2. Stephen Mark says:

    You mention editing high resolution video with proxies, which is what I imagine most people do now. I don’t understand the advantage of editing those resolutions natively so don’t know why I need worry about having the hardware capability to do that.

    But I’m the first person to acknowledge my own ignorance. Can you explain why anyone would want or need to edit 12k footage in 12K? Or for that matter why anyone would edit footage at any resolution higher than necessary to avoid pixellation.

    Thanks for your thoughts.

    • Larry Jordan says:


      You are not ignorant and your question is a good one.

      Many editors – especially new ones – tend to think that they need to edit everything at full resolution. I’m not sure why. Perhaps they fear that switching between proxy and full resolution will damage effects, or change color grading settings, or they just don’t know that proxies exist.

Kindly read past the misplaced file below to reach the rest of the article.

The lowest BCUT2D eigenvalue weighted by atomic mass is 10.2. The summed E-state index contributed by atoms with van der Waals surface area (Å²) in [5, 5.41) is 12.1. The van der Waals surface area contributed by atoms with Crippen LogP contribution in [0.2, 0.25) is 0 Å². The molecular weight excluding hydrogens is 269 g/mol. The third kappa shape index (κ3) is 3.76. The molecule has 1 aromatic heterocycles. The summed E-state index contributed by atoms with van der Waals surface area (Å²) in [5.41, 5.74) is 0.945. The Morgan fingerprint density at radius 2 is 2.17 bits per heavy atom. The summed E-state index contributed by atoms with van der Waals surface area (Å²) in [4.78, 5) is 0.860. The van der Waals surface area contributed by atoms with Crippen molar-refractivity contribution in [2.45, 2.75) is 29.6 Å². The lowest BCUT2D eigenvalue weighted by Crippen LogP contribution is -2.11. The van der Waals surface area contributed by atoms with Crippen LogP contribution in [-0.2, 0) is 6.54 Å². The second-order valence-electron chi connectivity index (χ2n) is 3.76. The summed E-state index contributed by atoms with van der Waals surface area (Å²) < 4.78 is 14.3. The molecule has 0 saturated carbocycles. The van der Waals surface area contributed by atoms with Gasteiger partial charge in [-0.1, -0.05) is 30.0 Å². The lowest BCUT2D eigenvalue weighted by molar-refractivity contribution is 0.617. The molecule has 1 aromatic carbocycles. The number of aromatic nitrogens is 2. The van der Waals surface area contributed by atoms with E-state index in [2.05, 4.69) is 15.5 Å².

Whatever the reason, easily the majority of requests I get for computer recommendations stresses that they want to edit large frame sizes at full resolution in real-time. It possible, but buying the gear that does that will cost a lot more. Both Premiere and Final Cut have integrated a proxy workflow that easily handles all the frame size and effect conversions so that nothing is lost. So, like you, I recommend editing using proxies – but not everyone agrees.


  3. Kit Laughlin says:


    This is a perfect time/place to ask: do you have a tutorial specifically on how to use proxies? I have to confess that I’ve never used them, always having being able to edit natively in 720p/30, then 1080p/30, and more recently 4K.

    Regards and thanks, Kit